I actually kind of laughed my way through the next course, big silky sheets of black pasta and squid bolognese served with the 2009 Cala Cala Bianca grillo, which is just some Italian wine that is fine, not super exciting but good, dryer, sharper, less fruity than the chardonnay, I think. I don’t know that squid needs to be minced into tiny pieces and served in a tomato sauce but maybe I am wrong. I’m not complaining.

The last dish was the lamb. It was perfect, perfectly cooked, perfect sauce, and I have nothing to say about it other than I know that eating lamb is terrible and sad but I can’t stop. The wine, a 2014 La Souteronne, a red made from gamay, was very light and acidic and a beautiful color. Gamay is always a little sharp to me and this was no different. I drank it like I was reading a report, sip by sip, trying to figure out why I didn’t like it that much, and as I tried to figure it out liking it more and more and wondering when my mind would work right again.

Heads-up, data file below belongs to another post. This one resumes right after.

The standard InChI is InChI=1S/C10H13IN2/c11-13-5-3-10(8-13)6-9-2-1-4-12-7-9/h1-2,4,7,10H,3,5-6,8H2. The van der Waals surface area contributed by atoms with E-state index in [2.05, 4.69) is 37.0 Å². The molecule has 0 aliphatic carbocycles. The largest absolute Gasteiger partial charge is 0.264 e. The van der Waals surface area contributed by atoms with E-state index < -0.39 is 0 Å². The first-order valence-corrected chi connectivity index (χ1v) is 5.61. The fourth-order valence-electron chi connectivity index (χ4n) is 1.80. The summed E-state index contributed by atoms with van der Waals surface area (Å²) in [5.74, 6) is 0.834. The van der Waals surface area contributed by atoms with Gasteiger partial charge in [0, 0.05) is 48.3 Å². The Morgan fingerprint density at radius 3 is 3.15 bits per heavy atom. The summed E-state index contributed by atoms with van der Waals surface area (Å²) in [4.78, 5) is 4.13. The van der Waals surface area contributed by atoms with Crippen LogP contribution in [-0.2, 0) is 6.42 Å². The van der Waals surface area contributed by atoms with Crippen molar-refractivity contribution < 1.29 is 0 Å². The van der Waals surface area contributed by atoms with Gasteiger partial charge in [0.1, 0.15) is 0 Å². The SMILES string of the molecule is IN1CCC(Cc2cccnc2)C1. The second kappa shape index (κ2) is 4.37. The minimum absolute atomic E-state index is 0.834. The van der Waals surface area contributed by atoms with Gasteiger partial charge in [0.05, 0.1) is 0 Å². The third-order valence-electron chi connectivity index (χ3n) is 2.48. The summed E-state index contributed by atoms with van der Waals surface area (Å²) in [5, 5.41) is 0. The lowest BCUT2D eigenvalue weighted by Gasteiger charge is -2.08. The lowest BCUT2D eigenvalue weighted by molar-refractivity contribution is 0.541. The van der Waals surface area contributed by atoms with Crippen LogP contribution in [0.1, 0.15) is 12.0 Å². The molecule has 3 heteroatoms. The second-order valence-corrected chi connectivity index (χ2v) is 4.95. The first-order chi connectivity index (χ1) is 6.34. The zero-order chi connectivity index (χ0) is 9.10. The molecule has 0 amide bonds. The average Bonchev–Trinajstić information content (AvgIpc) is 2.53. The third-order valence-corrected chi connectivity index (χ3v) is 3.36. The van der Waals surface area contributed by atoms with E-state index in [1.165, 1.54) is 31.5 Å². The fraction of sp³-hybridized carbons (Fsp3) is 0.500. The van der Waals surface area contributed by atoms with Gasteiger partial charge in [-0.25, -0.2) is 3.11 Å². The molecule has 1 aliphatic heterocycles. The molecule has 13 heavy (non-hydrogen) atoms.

I thought about this American guy I met in Japan who is an expert at this very specific sector of the food and beverage industry. After I’d talked to him for a while, I said something like, “Everyone thinks you’re so serious, but you don’t give a shit about your discipline per se. You just know life sucks so you’ve thrown yourself wholeheartedly into this incredibly exacting rare and kind of ridiculous thing so that you can engage in this lifelong performance of absurdity.”

I was a little worried he’d get mad but instead he said, “Wow. You totally get me.”

The night my friend was murdered I was in Kyushu, the southernmost island of Japan, walking in the rain with a large group of people next to an older Japanese man who spoke good English and had lived in California for a while. We talked about books. He told me Cujo was one of his favorites. He was embarrassed, but I said he shouldn’t be because Stephen King was good at telling stories and that was the only thing that really mattered. “Any asshole can write a sentence,” I said.

I told him Stephen King was from Maine, and that probably was good for his writing. “Why?” he asked. “Oh, I don’t know,” I said. “It’s just a weird place.”